N Korean visit clouded in secrecy

North Korea’s foreign minister, Pak Ui-chun, arrived in Burma today on a four- day visit as the highest-level delegate from the reclusive state to travel to Burma since bilateral relations were normalised in 2007.

Few details have been made public about Pak’s itinerary, but today he visited the famous Shwedagon Pagoda and the National Museum in Rangoon, and is due to travel to the capital Naypidaw on Friday. There he will meet with his counter part, Nyan Win.

The visit has not officially been announced by either government, and Nyan Win will have just returned from a trip to India with junta chief, Than Shwe. It is not known whether Pak will meet with the reclusive senior general.

Fresh speculation about military ties between the two countries will likely follow: the apparently warming relationship has concerned the US, which points to suspicious North Korean ships docking in Rangoon and a DVB exposé about Burma’s nuclear intentions, via military defector Sai Thein Win, as evidence.

Pak is a veteran of North Korean foreign policy, having held posts as ambassador to Russia for 18 years as well as heading missions in Syria, Algeria and Lebanon.

His visit will represent a large step forward for bilateral relations between the two countries, which soured in 1983 when a bomb detonated by North Korean agents killed members of a South Korean delegation in Rangoon, who were visiting the Martyrs Mausoleum.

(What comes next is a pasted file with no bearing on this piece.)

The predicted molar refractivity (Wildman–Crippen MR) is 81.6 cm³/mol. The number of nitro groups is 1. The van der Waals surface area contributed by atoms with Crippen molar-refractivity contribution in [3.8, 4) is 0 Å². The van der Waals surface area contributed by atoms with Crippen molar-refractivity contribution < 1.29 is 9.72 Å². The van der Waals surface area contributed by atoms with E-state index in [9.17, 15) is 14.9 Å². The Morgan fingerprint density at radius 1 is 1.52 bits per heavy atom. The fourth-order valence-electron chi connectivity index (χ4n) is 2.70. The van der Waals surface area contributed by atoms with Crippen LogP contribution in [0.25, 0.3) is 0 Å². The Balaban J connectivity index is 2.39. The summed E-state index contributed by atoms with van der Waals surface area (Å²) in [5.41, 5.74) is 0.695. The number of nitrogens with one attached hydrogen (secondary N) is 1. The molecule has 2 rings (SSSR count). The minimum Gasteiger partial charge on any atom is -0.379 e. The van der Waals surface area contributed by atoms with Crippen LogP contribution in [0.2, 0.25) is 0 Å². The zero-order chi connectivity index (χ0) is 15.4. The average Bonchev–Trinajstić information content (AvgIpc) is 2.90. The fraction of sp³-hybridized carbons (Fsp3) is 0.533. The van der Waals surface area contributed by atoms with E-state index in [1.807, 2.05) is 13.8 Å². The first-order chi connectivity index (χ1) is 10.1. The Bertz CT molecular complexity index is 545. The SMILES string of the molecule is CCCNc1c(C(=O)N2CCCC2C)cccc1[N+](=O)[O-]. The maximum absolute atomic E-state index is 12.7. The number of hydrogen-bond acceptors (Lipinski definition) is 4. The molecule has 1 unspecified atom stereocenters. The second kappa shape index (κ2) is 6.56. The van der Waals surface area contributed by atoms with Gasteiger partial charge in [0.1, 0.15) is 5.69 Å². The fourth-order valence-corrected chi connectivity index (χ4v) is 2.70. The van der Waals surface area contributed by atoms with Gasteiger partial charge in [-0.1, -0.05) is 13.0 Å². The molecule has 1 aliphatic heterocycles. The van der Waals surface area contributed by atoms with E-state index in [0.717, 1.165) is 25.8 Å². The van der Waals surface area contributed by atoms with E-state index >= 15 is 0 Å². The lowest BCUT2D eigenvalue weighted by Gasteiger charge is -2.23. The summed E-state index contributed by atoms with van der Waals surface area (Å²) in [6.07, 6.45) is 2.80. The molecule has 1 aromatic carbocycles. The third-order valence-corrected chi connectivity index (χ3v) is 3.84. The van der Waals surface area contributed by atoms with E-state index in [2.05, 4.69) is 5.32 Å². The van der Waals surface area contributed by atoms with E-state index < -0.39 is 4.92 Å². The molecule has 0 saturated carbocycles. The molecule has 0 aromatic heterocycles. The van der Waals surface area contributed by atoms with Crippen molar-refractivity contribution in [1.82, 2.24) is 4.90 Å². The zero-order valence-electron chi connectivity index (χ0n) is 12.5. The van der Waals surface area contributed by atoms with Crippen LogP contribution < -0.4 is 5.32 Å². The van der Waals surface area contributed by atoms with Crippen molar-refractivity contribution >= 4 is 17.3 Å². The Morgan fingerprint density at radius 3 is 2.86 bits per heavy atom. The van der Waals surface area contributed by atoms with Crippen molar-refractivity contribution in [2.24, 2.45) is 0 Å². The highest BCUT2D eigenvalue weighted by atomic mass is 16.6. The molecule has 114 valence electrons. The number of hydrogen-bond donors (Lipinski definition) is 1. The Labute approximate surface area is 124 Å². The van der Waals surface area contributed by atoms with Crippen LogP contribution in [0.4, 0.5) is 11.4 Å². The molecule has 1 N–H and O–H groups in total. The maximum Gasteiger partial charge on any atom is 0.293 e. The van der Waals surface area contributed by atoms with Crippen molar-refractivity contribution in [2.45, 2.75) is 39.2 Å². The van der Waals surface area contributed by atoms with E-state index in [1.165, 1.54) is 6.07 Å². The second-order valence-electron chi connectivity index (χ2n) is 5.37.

The attack failed to take out its intended target, South Korean President Chun Doo Hwan, but resulted in a suspension of bilateral relations between the North and Burma.

Their shared pariah status has been a warming factor in relations as both countries struggle to overcome isolation, particularly in regards to trading partners. Earlier this year the Burmese junta honoured North Korean leader Kim Jong-il with a special ceremony for his birthday. Both have been under US scrutiny for their weapons trading and the alleged North Korean assistance to Burma’s nascent nuclear programme.

Hilary Clinton said before the recent ASEAN Regional Foreign (ARF) Ministers meeting in Hanoi that “we continue to be concerned by the reports that Burma may be seeking assistance from North Korea with regard to a nuclear programme.”

The US extended sanctions on Burma after the Hanoi meet, which was attended by Pak, citing links to North Korea as one of the main reasons.

Washington is currently undertaking with South Korea joint naval exercises off the coast of North Korea, which will involve the US nuclear-powered aircraft carrier, the George Washington. The operation was given added poignancy by the alleged North Korean sinking of the South Korean naval vessel, the Cheonan. The US and South Korea indicted the North for the sinking, which killed 46 sailors, but refused to let North Korean officials examine the aged evidence.

Burma and North Korea’s shared antipathy of the US may feature heavily in talks, as North Korean looks to include a regional ally its stand-off against Washington.

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